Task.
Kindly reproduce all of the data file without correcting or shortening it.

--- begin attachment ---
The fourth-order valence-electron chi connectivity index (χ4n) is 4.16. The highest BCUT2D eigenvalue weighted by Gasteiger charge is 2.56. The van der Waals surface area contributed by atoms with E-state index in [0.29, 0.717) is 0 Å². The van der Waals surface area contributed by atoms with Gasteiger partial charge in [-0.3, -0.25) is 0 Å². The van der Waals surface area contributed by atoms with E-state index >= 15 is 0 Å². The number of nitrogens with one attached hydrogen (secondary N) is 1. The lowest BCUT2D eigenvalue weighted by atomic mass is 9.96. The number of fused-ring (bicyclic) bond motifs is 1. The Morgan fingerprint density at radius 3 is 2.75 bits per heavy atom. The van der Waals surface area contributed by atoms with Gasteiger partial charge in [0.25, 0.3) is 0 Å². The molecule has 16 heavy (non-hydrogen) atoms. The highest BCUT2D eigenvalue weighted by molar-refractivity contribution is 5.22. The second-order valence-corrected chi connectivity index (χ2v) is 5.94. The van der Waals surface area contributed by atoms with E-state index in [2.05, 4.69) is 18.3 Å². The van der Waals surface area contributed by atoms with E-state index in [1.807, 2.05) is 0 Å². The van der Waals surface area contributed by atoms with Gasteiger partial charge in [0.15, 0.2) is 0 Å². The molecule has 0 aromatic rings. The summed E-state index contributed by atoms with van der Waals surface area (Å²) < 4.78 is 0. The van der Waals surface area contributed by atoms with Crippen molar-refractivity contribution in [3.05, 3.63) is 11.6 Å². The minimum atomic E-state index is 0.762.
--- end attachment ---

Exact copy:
The fourth-order valence-electron chi connectivity index (χ4n) is 4.16. The highest BCUT2D eigenvalue weighted by Gasteiger charge is 2.56. The van der Waals surface area contributed by atoms with E-state index in [0.29, 0.717) is 0 Å². The van der Waals surface area contributed by atoms with Gasteiger partial charge in [-0.3, -0.25) is 0 Å². The van der Waals surface area contributed by atoms with E-state index >= 15 is 0 Å². The number of nitrogens with one attached hydrogen (secondary N) is 1. The lowest BCUT2D eigenvalue weighted by atomic mass is 9.96. The number of fused-ring (bicyclic) bond motifs is 1. The Morgan fingerprint density at radius 3 is 2.75 bits per heavy atom. The van der Waals surface area contributed by atoms with Gasteiger partial charge in [0.25, 0.3) is 0 Å². The molecule has 16 heavy (non-hydrogen) atoms. The highest BCUT2D eigenvalue weighted by molar-refractivity contribution is 5.22. The second-order valence-corrected chi connectivity index (χ2v) is 5.94. The van der Waals surface area contributed by atoms with E-state index in [2.05, 4.69) is 18.3 Å². The van der Waals surface area contributed by atoms with E-state index in [1.807, 2.05) is 0 Å². The van der Waals surface area contributed by atoms with Gasteiger partial charge in [0.15, 0.2) is 0 Å². The molecule has 0 aromatic rings. The summed E-state index contributed by atoms with van der Waals surface area (Å²) < 4.78 is 0. The van der Waals surface area contributed by atoms with Crippen molar-refractivity contribution in [3.05, 3.63) is 11.6 Å². The minimum atomic E-state index is 0.762.